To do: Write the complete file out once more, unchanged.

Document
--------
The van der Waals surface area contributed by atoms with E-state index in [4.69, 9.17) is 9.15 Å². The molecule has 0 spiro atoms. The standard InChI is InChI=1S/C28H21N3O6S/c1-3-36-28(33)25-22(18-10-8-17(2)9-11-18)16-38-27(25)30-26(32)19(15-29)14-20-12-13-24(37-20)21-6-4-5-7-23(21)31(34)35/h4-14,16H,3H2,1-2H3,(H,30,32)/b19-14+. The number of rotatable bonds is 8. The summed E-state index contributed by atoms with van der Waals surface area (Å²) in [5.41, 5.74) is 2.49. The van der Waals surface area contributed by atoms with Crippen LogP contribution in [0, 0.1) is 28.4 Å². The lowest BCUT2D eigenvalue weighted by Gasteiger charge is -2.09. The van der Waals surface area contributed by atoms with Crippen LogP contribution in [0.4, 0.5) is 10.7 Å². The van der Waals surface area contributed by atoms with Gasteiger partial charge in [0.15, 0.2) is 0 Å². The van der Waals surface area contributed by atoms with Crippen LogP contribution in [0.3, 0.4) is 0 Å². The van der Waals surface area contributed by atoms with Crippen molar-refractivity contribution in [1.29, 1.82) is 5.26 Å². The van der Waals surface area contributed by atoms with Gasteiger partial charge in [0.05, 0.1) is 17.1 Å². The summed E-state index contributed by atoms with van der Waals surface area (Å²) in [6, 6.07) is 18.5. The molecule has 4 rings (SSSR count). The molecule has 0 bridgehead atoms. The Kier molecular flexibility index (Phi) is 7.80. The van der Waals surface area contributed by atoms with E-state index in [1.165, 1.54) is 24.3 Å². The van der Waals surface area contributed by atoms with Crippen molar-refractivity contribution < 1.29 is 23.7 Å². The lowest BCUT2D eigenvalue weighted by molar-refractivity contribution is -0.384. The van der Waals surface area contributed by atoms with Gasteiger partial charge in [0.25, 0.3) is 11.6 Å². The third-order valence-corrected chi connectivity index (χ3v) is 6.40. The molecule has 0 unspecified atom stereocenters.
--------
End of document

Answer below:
The van der Waals surface area contributed by atoms with E-state index in [4.69, 9.17) is 9.15 Å². The molecule has 0 spiro atoms. The standard InChI is InChI=1S/C28H21N3O6S/c1-3-36-28(33)25-22(18-10-8-17(2)9-11-18)16-38-27(25)30-26(32)19(15-29)14-20-12-13-24(37-20)21-6-4-5-7-23(21)31(34)35/h4-14,16H,3H2,1-2H3,(H,30,32)/b19-14+. The number of rotatable bonds is 8. The summed E-state index contributed by atoms with van der Waals surface area (Å²) in [5.41, 5.74) is 2.49. The van der Waals surface area contributed by atoms with Crippen LogP contribution in [0, 0.1) is 28.4 Å². The lowest BCUT2D eigenvalue weighted by Gasteiger charge is -2.09. The van der Waals surface area contributed by atoms with Crippen LogP contribution in [0.4, 0.5) is 10.7 Å². The van der Waals surface area contributed by atoms with Gasteiger partial charge in [0.15, 0.2) is 0 Å². The van der Waals surface area contributed by atoms with Crippen LogP contribution in [0.3, 0.4) is 0 Å². The van der Waals surface area contributed by atoms with Crippen molar-refractivity contribution in [1.29, 1.82) is 5.26 Å². The van der Waals surface area contributed by atoms with Gasteiger partial charge in [0.05, 0.1) is 17.1 Å². The summed E-state index contributed by atoms with van der Waals surface area (Å²) in [6, 6.07) is 18.5. The molecule has 4 rings (SSSR count). The molecule has 0 bridgehead atoms. The Kier molecular flexibility index (Phi) is 7.80. The van der Waals surface area contributed by atoms with E-state index in [1.165, 1.54) is 24.3 Å². The van der Waals surface area contributed by atoms with Crippen molar-refractivity contribution < 1.29 is 23.7 Å². The lowest BCUT2D eigenvalue weighted by molar-refractivity contribution is -0.384. The van der Waals surface area contributed by atoms with Gasteiger partial charge in [0.25, 0.3) is 11.6 Å². The third-order valence-corrected chi connectivity index (χ3v) is 6.40. The molecule has 0 unspecified atom stereocenters.